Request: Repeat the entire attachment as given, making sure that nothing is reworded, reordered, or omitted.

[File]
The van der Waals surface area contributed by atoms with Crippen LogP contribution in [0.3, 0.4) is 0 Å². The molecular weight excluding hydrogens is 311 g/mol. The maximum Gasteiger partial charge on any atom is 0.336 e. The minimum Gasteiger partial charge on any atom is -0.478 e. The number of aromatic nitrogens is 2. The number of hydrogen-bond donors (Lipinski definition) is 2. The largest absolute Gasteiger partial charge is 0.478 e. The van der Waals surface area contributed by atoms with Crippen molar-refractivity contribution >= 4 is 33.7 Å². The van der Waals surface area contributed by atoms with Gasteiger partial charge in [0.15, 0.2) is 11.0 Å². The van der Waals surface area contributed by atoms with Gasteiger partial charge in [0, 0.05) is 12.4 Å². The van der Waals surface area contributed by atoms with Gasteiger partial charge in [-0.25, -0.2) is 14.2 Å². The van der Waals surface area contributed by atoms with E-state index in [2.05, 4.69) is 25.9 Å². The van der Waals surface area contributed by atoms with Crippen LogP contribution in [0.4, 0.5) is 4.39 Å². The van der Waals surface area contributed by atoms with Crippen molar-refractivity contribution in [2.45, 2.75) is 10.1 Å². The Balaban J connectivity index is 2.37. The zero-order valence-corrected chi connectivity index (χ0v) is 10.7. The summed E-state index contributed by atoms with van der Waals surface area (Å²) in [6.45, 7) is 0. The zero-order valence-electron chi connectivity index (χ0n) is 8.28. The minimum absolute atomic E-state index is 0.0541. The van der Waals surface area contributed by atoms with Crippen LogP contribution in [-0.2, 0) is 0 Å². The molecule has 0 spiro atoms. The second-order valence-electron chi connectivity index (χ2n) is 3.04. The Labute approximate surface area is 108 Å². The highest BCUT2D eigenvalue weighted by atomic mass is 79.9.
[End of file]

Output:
The van der Waals surface area contributed by atoms with Crippen LogP contribution in [0.3, 0.4) is 0 Å². The molecular weight excluding hydrogens is 311 g/mol. The maximum Gasteiger partial charge on any atom is 0.336 e. The minimum Gasteiger partial charge on any atom is -0.478 e. The number of aromatic nitrogens is 2. The number of hydrogen-bond donors (Lipinski definition) is 2. The largest absolute Gasteiger partial charge is 0.478 e. The van der Waals surface area contributed by atoms with Crippen molar-refractivity contribution >= 4 is 33.7 Å². The van der Waals surface area contributed by atoms with Gasteiger partial charge in [0.15, 0.2) is 11.0 Å². The van der Waals surface area contributed by atoms with Gasteiger partial charge in [0, 0.05) is 12.4 Å². The van der Waals surface area contributed by atoms with Gasteiger partial charge in [-0.25, -0.2) is 14.2 Å². The van der Waals surface area contributed by atoms with E-state index in [2.05, 4.69) is 25.9 Å². The van der Waals surface area contributed by atoms with Crippen LogP contribution in [0.4, 0.5) is 4.39 Å². The van der Waals surface area contributed by atoms with Crippen molar-refractivity contribution in [2.45, 2.75) is 10.1 Å². The Balaban J connectivity index is 2.37. The zero-order valence-corrected chi connectivity index (χ0v) is 10.7. The summed E-state index contributed by atoms with van der Waals surface area (Å²) in [6.45, 7) is 0. The zero-order valence-electron chi connectivity index (χ0n) is 8.28. The minimum absolute atomic E-state index is 0.0541. The van der Waals surface area contributed by atoms with Crippen LogP contribution in [-0.2, 0) is 0 Å². The molecule has 0 spiro atoms. The second-order valence-electron chi connectivity index (χ2n) is 3.04. The Labute approximate surface area is 108 Å². The highest BCUT2D eigenvalue weighted by atomic mass is 79.9.